Say Hello to my new blogger friend Betty!
Betty is blogging about her Sicily trip, which ended late last week. She came to visit a family member in the area and came across my blog while she was researching Sicily. Betty grew up in Wisconsin, too, though she has lived in the Dairy-copycat-state (California) for many years now. We tried several different ideas for meeting up while she was here and finally squeezed in a quickie caffe and cornetto one morning before I went to work. I arrived a few minutes after the appointed meeting time to find Betty on the roadside waiting to hop in my car so we could avoid the morning rush hour traffic. I immediately attributed her practical maneuver to the Midwestern sensibility that runs through all of us who grew up in or spent significant time in the Midwest. Why bother with formalities when we have a mutual goal to achieve?
On top of Betty’s gracious traffic mitigating move, she was warm and friendly and I felt like we were longtime friends by the time she buckled her seatbelt. We easily chatted and laughed as I zoomed us over to Motta to find a bar.
“Make New Friends, but Keep the Old…”
My easy experience with Betty reminded me of the childhood rhyme about making new friends. Friendships have always felt difficult to me, and I do not feel particularly unique in this respect. For many of us introverts, or mixed extro-introverts, making friends feels odd and peculiar because putting all of your energy into a conversation with someone else can be SO draining. For others, it is just difficult to find someone who accepts you and can laugh with you. On top of that, we are all constantly changing as we age and mature, so friendships can be fleeting.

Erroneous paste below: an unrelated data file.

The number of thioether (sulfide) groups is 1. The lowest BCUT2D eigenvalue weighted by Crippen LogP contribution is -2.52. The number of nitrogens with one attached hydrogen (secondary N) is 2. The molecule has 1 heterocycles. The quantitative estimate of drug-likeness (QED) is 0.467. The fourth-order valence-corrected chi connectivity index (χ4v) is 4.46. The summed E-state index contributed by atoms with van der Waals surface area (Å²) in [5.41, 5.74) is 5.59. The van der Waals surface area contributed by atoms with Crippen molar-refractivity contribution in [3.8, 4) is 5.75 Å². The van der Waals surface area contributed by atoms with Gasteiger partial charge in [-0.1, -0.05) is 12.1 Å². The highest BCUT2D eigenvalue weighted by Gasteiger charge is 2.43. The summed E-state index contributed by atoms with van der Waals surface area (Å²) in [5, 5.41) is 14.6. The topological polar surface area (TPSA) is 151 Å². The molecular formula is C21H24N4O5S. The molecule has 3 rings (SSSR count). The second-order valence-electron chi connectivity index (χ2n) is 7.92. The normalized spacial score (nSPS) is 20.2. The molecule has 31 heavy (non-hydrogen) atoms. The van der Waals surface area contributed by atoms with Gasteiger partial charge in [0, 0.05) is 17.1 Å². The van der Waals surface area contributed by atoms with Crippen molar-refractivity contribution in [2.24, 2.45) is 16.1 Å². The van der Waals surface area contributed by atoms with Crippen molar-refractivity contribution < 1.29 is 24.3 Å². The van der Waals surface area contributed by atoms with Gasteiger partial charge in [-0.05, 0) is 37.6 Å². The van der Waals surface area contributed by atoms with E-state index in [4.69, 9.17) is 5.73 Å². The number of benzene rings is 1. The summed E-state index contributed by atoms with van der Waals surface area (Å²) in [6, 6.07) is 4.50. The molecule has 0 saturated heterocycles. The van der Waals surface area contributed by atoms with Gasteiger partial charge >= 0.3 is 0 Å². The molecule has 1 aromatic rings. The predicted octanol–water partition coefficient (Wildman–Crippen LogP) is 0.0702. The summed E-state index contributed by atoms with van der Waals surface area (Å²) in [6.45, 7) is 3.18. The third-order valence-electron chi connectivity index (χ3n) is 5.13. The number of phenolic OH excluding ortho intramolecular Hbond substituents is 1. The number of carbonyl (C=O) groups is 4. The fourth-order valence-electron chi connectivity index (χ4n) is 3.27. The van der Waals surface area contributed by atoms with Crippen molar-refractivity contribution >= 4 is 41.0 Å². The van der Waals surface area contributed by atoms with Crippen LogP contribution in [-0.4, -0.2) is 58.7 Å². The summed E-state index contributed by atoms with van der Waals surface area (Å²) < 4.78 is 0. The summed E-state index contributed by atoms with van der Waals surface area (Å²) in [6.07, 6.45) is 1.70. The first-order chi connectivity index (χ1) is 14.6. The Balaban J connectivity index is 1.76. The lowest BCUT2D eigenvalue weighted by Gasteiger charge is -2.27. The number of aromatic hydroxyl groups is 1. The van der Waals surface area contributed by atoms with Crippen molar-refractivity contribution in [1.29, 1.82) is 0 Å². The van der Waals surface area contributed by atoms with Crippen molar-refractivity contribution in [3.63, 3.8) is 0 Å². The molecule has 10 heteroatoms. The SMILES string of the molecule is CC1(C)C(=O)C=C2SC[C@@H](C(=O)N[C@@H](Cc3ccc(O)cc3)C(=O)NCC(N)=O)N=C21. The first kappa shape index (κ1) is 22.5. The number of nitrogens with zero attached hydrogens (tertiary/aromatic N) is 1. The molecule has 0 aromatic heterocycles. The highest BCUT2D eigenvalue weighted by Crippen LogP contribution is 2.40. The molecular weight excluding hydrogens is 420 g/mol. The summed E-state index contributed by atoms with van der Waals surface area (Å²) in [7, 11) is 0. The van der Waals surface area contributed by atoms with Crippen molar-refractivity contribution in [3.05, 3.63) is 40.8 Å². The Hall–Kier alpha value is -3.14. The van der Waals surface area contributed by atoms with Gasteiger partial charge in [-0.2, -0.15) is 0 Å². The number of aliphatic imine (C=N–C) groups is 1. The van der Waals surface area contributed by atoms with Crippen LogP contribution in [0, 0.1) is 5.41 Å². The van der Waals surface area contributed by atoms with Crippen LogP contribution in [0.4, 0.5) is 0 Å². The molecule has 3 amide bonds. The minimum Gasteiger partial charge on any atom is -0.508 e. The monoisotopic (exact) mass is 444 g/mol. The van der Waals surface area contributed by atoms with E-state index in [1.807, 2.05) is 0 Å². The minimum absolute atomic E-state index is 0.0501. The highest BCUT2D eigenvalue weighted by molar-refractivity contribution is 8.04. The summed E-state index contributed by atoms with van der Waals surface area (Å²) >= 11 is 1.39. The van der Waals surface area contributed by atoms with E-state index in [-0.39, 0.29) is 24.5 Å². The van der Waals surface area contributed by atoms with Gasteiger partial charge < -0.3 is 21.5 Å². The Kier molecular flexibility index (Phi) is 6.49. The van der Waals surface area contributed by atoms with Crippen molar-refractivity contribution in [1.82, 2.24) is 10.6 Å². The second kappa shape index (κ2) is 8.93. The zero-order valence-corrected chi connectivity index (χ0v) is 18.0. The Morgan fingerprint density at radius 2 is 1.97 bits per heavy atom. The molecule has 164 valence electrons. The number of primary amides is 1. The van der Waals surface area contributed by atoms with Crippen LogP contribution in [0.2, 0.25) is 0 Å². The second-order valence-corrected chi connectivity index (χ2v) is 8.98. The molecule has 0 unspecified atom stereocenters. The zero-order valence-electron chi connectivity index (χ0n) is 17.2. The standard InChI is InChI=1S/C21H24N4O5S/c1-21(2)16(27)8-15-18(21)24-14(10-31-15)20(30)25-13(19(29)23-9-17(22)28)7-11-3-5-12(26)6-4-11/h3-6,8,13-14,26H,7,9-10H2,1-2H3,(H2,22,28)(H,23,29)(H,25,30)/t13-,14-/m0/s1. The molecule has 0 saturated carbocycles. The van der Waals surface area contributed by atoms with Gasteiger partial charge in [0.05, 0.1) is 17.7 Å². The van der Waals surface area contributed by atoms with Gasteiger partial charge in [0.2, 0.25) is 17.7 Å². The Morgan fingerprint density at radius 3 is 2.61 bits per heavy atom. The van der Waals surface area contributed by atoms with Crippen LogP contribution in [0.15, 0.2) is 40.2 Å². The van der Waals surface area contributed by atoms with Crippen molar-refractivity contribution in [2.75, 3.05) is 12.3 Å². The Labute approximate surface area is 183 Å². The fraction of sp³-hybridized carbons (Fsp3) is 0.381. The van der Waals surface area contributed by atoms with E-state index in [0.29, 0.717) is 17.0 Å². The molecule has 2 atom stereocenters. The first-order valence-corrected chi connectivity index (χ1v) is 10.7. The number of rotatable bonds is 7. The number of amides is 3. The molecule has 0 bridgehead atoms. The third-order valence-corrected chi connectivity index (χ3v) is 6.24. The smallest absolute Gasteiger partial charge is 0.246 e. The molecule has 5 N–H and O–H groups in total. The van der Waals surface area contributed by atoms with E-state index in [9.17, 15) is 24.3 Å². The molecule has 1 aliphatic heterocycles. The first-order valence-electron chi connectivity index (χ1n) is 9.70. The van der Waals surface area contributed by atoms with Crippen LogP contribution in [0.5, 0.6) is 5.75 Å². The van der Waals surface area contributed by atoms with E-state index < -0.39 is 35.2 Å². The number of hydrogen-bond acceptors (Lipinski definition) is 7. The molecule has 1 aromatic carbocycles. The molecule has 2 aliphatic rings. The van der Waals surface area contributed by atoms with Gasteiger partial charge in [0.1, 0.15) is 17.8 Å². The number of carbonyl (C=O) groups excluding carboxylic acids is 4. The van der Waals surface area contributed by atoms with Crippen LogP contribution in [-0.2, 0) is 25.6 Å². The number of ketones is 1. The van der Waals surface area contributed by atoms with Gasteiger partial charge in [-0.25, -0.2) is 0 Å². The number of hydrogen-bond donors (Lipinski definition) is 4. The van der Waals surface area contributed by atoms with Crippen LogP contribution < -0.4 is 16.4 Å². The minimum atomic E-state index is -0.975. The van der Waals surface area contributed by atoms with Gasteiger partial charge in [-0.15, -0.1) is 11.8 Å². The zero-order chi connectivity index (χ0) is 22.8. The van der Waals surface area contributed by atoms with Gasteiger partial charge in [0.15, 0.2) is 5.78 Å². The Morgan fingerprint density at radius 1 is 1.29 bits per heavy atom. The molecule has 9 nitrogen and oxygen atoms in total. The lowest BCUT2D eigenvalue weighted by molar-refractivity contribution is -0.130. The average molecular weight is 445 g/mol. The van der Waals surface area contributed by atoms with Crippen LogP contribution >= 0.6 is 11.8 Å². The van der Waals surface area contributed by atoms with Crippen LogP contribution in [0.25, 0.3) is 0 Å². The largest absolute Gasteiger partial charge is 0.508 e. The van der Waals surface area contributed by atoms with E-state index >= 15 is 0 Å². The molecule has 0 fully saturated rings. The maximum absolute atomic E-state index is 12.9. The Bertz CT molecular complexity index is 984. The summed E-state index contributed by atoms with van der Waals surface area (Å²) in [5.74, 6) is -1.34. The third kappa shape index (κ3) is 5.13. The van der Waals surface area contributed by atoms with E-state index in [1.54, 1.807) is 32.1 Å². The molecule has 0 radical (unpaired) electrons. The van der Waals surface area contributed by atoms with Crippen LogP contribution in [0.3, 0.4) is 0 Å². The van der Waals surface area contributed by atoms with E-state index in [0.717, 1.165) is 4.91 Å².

Of course, all the effort that goes into seeking, finding and building friendships pays off in huge health dividends. Intuitively we know this, we see friendships’ effects all around us, and recently the New York Times reiterated it with this coverage, which is a follow-up to a 2009 article about the health benefits of friendship.
The article zeroes in on the teachings of Jeff Zaslow, the author of “The Girls From Ames: A Story of Women and a 40-Year Friendship.” Mr. Zaslow recommends never leaving important words unsaid, saying “I love you” repeatedly to your most treasured friends and family, and emphasizing the importance of long-term friendships in your life. In reverse order, these three aspects of love and friendship bounce around my mind.
First, the importance of long-term friendships cannot be overstated. This is the reason that making friends with your siblings can be the greatest gift you give yourself. Now, not everyone is as lucky to have wonderful siblings, like I do (Love you Jenni and Jim!), so I understand how it sometimes happens that your siblings aren’t your friends. But just as love is an act as much as it is an emotional response, creating friendship with your siblings is a willful act as much as it is natural. Sharing a history with someone who loves you is invaluable. The ability to have an entire conversation with gestures and glances, the laughter that can come from a single-word quip timed perfectly, and the unconditional love that comes with these long-term friendships eases stress, provides comfort and adds invaluable joy to our lives. Thus, such friendships deserve nurture and care, be they among siblings, cousins, or friends.